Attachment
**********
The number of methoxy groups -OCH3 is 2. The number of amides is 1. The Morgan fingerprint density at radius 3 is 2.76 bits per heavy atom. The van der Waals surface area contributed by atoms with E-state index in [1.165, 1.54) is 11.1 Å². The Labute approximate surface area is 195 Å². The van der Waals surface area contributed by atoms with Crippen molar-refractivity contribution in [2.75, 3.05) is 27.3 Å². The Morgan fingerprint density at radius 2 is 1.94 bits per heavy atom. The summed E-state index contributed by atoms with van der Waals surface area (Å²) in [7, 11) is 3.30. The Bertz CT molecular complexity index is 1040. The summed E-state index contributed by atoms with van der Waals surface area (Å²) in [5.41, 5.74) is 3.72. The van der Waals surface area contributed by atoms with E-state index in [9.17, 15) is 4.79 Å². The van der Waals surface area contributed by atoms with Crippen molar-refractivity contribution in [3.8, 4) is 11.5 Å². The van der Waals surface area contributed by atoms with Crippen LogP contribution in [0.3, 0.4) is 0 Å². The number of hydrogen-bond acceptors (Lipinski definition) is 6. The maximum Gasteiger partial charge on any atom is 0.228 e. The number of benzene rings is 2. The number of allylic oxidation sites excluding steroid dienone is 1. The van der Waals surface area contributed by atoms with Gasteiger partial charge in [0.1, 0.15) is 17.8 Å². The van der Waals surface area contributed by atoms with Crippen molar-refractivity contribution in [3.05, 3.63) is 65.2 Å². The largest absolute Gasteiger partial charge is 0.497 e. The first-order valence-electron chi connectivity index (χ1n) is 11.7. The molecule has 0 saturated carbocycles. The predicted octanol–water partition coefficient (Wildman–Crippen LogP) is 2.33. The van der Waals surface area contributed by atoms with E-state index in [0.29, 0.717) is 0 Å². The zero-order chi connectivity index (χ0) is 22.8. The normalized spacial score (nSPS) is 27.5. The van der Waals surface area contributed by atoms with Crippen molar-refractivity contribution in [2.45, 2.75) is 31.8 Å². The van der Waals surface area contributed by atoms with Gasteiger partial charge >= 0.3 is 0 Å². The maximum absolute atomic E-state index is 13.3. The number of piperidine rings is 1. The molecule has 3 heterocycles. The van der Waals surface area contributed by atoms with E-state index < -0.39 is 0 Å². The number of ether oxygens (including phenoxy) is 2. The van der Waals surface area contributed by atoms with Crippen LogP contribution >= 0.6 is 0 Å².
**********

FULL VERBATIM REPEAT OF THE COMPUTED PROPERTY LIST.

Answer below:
The number of methoxy groups -OCH3 is 2. The number of amides is 1. The Morgan fingerprint density at radius 3 is 2.76 bits per heavy atom. The van der Waals surface area contributed by atoms with E-state index in [1.165, 1.54) is 11.1 Å². The Labute approximate surface area is 195 Å². The van der Waals surface area contributed by atoms with Crippen molar-refractivity contribution in [2.75, 3.05) is 27.3 Å². The Morgan fingerprint density at radius 2 is 1.94 bits per heavy atom. The summed E-state index contributed by atoms with van der Waals surface area (Å²) in [7, 11) is 3.30. The Bertz CT molecular complexity index is 1040. The summed E-state index contributed by atoms with van der Waals surface area (Å²) in [5.41, 5.74) is 3.72. The van der Waals surface area contributed by atoms with E-state index in [9.17, 15) is 4.79 Å². The van der Waals surface area contributed by atoms with Crippen molar-refractivity contribution in [3.8, 4) is 11.5 Å². The van der Waals surface area contributed by atoms with Crippen LogP contribution in [0.3, 0.4) is 0 Å². The number of hydrogen-bond acceptors (Lipinski definition) is 6. The maximum Gasteiger partial charge on any atom is 0.228 e. The number of benzene rings is 2. The number of allylic oxidation sites excluding steroid dienone is 1. The van der Waals surface area contributed by atoms with Gasteiger partial charge in [0.1, 0.15) is 17.8 Å². The van der Waals surface area contributed by atoms with Crippen molar-refractivity contribution in [3.05, 3.63) is 65.2 Å². The largest absolute Gasteiger partial charge is 0.497 e. The first-order valence-electron chi connectivity index (χ1n) is 11.7. The molecule has 0 saturated carbocycles. The predicted octanol–water partition coefficient (Wildman–Crippen LogP) is 2.33. The van der Waals surface area contributed by atoms with E-state index in [0.29, 0.717) is 0 Å². The zero-order chi connectivity index (χ0) is 22.8. The normalized spacial score (nSPS) is 27.5. The van der Waals surface area contributed by atoms with Crippen molar-refractivity contribution in [2.45, 2.75) is 31.8 Å². The van der Waals surface area contributed by atoms with Gasteiger partial charge >= 0.3 is 0 Å². The maximum absolute atomic E-state index is 13.3. The number of piperidine rings is 1. The molecule has 3 heterocycles. The van der Waals surface area contributed by atoms with E-state index < -0.39 is 0 Å². The number of ether oxygens (including phenoxy) is 2. The van der Waals surface area contributed by atoms with Crippen LogP contribution >= 0.6 is 0 Å².